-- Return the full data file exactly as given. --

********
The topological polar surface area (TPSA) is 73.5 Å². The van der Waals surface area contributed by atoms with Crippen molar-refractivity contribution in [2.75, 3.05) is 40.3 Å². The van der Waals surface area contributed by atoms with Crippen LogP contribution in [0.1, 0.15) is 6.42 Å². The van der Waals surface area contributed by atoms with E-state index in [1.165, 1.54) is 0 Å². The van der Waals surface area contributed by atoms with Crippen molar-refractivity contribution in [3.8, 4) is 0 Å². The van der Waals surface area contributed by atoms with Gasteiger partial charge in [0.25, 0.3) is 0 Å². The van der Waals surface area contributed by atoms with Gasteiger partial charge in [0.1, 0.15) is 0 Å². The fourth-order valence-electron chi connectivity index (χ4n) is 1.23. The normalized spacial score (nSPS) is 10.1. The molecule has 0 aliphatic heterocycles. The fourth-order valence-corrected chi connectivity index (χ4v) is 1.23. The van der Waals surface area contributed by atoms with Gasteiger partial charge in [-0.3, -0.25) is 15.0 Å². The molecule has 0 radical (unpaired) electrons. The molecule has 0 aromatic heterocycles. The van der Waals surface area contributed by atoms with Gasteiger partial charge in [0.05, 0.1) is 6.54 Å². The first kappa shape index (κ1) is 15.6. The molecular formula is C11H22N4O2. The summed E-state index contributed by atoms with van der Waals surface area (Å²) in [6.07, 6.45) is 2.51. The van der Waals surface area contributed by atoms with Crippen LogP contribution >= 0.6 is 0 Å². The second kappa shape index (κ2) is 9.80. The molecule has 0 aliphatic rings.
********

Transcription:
The topological polar surface area (TPSA) is 73.5 Å². The van der Waals surface area contributed by atoms with Crippen molar-refractivity contribution in [2.75, 3.05) is 40.3 Å². The van der Waals surface area contributed by atoms with Crippen LogP contribution in [0.1, 0.15) is 6.42 Å². The van der Waals surface area contributed by atoms with E-state index in [1.165, 1.54) is 0 Å². The van der Waals surface area contributed by atoms with Crippen molar-refractivity contribution in [3.8, 4) is 0 Å². The van der Waals surface area contributed by atoms with Gasteiger partial charge in [0.25, 0.3) is 0 Å². The van der Waals surface area contributed by atoms with Gasteiger partial charge in [0.1, 0.15) is 0 Å². The fourth-order valence-electron chi connectivity index (χ4n) is 1.23. The normalized spacial score (nSPS) is 10.1. The molecule has 0 aliphatic heterocycles. The fourth-order valence-corrected chi connectivity index (χ4v) is 1.23. The van der Waals surface area contributed by atoms with Gasteiger partial charge in [-0.3, -0.25) is 15.0 Å². The molecule has 0 radical (unpaired) electrons. The molecule has 0 aromatic heterocycles. The van der Waals surface area contributed by atoms with Gasteiger partial charge in [0.05, 0.1) is 6.54 Å². The first kappa shape index (κ1) is 15.6. The molecular formula is C11H22N4O2. The summed E-state index contributed by atoms with van der Waals surface area (Å²) in [6.07, 6.45) is 2.51. The van der Waals surface area contributed by atoms with Crippen LogP contribution >= 0.6 is 0 Å². The second kappa shape index (κ2) is 9.80. The molecule has 0 aliphatic rings.